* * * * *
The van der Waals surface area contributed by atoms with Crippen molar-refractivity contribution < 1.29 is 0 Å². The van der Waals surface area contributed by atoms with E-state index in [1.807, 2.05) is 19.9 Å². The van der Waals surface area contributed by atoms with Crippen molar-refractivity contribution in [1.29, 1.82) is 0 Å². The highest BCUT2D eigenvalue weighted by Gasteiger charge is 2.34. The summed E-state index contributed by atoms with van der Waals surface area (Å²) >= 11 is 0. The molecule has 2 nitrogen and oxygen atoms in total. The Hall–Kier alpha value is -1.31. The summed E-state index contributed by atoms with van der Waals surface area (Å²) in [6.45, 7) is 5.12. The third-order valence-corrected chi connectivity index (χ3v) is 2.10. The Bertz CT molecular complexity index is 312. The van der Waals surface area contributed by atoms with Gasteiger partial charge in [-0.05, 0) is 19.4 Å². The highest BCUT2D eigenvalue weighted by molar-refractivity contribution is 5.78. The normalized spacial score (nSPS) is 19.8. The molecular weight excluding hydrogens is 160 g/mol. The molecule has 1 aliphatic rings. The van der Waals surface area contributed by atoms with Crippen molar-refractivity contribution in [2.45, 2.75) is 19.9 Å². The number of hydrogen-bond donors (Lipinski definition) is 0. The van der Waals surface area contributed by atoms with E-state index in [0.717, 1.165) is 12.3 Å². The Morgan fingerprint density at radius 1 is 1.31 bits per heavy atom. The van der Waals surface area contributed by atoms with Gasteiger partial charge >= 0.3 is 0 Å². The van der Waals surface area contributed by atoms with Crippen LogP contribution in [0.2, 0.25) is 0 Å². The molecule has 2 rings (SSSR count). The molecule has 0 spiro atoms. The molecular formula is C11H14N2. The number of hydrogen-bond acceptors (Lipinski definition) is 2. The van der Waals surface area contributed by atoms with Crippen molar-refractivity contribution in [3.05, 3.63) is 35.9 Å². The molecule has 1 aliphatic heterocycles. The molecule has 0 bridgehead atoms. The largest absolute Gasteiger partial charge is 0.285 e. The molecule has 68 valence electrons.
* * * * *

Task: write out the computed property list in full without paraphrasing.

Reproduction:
The van der Waals surface area contributed by atoms with Crippen molar-refractivity contribution < 1.29 is 0 Å². The van der Waals surface area contributed by atoms with E-state index in [1.807, 2.05) is 19.9 Å². The van der Waals surface area contributed by atoms with Crippen molar-refractivity contribution in [1.29, 1.82) is 0 Å². The highest BCUT2D eigenvalue weighted by Gasteiger charge is 2.34. The summed E-state index contributed by atoms with van der Waals surface area (Å²) >= 11 is 0. The molecule has 2 nitrogen and oxygen atoms in total. The Hall–Kier alpha value is -1.31. The summed E-state index contributed by atoms with van der Waals surface area (Å²) in [6.45, 7) is 5.12. The third-order valence-corrected chi connectivity index (χ3v) is 2.10. The Bertz CT molecular complexity index is 312. The van der Waals surface area contributed by atoms with Gasteiger partial charge in [-0.05, 0) is 19.4 Å². The highest BCUT2D eigenvalue weighted by molar-refractivity contribution is 5.78. The normalized spacial score (nSPS) is 19.8. The molecular weight excluding hydrogens is 160 g/mol. The molecule has 1 aliphatic rings. The van der Waals surface area contributed by atoms with Crippen molar-refractivity contribution in [2.45, 2.75) is 19.9 Å². The number of hydrogen-bond donors (Lipinski definition) is 0. The van der Waals surface area contributed by atoms with E-state index in [0.717, 1.165) is 12.3 Å². The Morgan fingerprint density at radius 1 is 1.31 bits per heavy atom. The van der Waals surface area contributed by atoms with Gasteiger partial charge >= 0.3 is 0 Å². The van der Waals surface area contributed by atoms with Crippen LogP contribution in [0.2, 0.25) is 0 Å². The molecule has 2 rings (SSSR count). The molecule has 0 spiro atoms. The molecular formula is C11H14N2. The number of hydrogen-bond acceptors (Lipinski definition) is 2. The van der Waals surface area contributed by atoms with Crippen molar-refractivity contribution in [3.05, 3.63) is 35.9 Å². The molecule has 1 aliphatic heterocycles. The molecule has 0 bridgehead atoms. The largest absolute Gasteiger partial charge is 0.285 e. The molecule has 68 valence electrons.